Your turn: What is your favourite climate change fiction? Have you read any of these?

12 thoughts on “Friday Faves: Climate Change Books”

  1. I enjoy these Friday Faves Annabel. I haven’t read any of these, though I have The swan book on my TBR, as I do Jane Rawson’s A wrong turn at the office of unmade lists. I’ve several Barbara Kingsolver’s books but not this one. I have though read a couple of climate change novels – including yours. Another is Ian McEwan’s Solar which has a wonderful satirical description of a climate change conference in the Arctic Circle (if I remember correctly).

    1. I definitely want to read The Swan Book. I find Kingsolver a bit hit and miss but Flight Behaviour was a really wonderful book – I devoured it in a couple of days. I haven’t read Solar – I must confess to having gone a little bit off McEwan. I hated Saturday and was pretty underwhelmed by The Children Act.

      1. I rather liked Saturday, but Solar was hit and miss really. I only mentioned it because of the topic and the satire. I loved On Chesil Beach and his earlier ones. But haven’t read the two since Solar and am not planning to rush to them at this stage.

  2. This is a fascinating subject. Actually I have Barbara K’s book on my bedside table, only a small way through and was yet to realise what it was all about! I’ll have to stick with it. Amazing to think you wrote a book and didn’t know it was part of a new genre.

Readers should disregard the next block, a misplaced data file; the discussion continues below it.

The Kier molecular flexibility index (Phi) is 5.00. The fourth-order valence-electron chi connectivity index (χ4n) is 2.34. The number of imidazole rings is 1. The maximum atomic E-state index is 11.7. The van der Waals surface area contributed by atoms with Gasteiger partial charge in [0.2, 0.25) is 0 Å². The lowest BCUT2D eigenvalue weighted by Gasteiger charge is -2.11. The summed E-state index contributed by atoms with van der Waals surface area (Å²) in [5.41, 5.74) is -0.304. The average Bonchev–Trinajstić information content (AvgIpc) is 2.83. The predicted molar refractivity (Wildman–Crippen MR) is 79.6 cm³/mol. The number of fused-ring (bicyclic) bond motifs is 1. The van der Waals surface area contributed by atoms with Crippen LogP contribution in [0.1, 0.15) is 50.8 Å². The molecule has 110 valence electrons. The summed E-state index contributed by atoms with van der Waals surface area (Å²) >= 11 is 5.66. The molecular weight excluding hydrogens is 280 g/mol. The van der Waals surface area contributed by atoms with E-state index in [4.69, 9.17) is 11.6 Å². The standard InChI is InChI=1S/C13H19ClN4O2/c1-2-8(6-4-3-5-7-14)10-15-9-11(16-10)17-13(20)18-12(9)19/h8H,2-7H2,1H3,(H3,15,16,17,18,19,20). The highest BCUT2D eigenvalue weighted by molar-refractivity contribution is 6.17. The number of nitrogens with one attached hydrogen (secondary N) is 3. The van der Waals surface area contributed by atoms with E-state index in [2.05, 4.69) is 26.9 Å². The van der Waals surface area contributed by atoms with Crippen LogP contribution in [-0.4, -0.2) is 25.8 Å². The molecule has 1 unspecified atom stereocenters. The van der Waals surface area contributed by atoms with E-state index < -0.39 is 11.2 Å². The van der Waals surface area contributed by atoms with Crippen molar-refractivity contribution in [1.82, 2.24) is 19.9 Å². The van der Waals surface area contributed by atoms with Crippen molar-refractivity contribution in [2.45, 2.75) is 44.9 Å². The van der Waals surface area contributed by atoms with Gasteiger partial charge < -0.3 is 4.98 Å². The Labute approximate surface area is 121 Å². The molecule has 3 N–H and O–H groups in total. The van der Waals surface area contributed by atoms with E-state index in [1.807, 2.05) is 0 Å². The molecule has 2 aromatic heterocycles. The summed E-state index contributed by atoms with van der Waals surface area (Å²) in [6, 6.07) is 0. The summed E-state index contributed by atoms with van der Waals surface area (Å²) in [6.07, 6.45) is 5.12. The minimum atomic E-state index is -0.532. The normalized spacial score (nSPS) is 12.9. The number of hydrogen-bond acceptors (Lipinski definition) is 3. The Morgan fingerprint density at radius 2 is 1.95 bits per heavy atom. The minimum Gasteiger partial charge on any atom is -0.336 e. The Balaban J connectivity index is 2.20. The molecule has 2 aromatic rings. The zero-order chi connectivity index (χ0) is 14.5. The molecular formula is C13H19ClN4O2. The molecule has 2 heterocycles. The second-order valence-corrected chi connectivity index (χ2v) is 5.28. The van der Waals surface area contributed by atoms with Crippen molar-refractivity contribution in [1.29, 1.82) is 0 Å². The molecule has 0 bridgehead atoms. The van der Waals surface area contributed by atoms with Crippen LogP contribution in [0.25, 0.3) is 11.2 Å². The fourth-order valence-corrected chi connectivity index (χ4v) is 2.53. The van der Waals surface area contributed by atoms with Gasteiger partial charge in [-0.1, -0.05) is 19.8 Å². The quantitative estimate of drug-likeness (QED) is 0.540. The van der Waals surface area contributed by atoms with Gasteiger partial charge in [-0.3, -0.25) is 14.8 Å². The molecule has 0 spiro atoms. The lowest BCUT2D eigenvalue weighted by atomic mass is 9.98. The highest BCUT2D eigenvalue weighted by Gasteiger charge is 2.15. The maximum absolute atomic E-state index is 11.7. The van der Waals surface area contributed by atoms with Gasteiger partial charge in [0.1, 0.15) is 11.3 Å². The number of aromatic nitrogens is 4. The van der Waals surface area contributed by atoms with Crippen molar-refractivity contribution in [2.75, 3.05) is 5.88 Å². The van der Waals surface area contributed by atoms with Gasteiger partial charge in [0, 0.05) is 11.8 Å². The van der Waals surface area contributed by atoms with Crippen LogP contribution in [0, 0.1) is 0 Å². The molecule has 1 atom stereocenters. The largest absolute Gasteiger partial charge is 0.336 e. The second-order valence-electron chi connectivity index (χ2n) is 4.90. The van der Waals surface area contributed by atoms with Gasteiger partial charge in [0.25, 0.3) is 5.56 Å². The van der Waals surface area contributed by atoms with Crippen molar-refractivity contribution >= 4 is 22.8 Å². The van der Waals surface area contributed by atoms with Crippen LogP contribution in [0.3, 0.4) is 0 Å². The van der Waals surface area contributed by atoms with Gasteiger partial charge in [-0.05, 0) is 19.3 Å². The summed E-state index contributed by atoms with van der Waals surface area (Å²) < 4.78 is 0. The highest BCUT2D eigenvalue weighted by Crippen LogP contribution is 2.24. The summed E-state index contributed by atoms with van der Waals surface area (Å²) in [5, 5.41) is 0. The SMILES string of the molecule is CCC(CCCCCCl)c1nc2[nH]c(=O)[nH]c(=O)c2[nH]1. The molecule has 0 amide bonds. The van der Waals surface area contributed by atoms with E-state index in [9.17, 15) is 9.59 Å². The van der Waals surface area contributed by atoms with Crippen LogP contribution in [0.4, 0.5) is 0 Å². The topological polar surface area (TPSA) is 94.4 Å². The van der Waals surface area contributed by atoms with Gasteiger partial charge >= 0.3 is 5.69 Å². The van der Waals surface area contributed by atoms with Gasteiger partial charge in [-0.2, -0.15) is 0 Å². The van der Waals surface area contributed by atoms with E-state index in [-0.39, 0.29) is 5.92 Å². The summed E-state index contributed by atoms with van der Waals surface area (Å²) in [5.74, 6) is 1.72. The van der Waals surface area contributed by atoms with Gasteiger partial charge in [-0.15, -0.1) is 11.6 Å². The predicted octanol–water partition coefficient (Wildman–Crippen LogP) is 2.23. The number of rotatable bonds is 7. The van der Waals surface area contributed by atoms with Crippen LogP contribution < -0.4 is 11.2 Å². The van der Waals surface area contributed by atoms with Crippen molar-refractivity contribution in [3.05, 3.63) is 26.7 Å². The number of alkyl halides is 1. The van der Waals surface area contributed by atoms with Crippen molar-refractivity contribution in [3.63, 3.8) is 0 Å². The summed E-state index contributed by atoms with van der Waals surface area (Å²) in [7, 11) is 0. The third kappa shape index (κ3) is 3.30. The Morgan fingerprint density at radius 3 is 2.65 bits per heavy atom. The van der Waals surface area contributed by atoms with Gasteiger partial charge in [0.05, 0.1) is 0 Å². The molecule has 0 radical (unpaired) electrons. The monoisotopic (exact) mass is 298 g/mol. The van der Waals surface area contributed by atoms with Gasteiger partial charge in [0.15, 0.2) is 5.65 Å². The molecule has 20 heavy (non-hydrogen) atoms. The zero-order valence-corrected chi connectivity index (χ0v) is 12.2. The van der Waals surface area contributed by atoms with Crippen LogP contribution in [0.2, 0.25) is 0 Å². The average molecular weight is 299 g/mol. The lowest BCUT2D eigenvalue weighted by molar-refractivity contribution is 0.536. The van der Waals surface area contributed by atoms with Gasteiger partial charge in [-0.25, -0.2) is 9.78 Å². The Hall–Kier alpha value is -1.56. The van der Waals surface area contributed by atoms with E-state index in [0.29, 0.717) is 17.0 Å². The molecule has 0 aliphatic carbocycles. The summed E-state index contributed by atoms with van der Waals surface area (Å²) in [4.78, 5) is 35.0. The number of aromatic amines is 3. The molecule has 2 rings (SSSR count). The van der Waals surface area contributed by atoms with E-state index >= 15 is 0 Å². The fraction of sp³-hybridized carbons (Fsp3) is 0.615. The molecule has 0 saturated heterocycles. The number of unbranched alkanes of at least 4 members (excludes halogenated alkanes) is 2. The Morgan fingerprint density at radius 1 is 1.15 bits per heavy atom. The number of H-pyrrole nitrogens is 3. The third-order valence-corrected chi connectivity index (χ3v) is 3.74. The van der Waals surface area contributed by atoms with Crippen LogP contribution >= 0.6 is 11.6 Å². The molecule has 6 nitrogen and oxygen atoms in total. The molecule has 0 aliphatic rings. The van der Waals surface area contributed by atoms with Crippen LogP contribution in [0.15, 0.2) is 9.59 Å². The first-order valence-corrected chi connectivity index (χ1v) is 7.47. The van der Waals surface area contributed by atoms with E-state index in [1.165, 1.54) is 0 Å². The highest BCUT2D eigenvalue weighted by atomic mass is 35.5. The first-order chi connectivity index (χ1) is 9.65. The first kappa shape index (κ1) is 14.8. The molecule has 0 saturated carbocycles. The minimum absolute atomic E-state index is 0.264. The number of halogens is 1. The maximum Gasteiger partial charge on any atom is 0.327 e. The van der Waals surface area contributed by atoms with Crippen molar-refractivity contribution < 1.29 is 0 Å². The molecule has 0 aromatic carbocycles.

1. Kingsolver is subtle in her climate change message and I think that’s one of the best things about her book – you don’t feel like you’re being beaten over the head with an issue – the story is always front and centre.

      In a way, I’m not that surprised that I missed the whole cli-fi thing – I don;t think too much about genre or theme – a story just starts to unfold in my head and I see where it goes, without trying to label it too much.

  3. What about THE AGE OF MIRACLES by Karen Thompson Walker – the slow disintegration of the neighbourhood as the days grow longer and longer, the birds dying, the children trying to make sense of their lives as the earth spins ever more slowly … A brilliant book.

  4. Here’s another to add to your list: just released, it’s called Anchor Point by debut author Alice Robinson, and like the best of the novels you’ve included, it’s about people rather than a heavy-handed polemic about climate change.
    Most of the cli-fi books I’ve come across have been set in urban landscapes, but Anchor Point explores the impact on a farming family and the slow recognition that farming needs to be done differently. You can see my review here:

    1. I think it’s so important to balance the issues with the story – otherwise books on this subject can feel didactic. Thanks for sharing Lisa.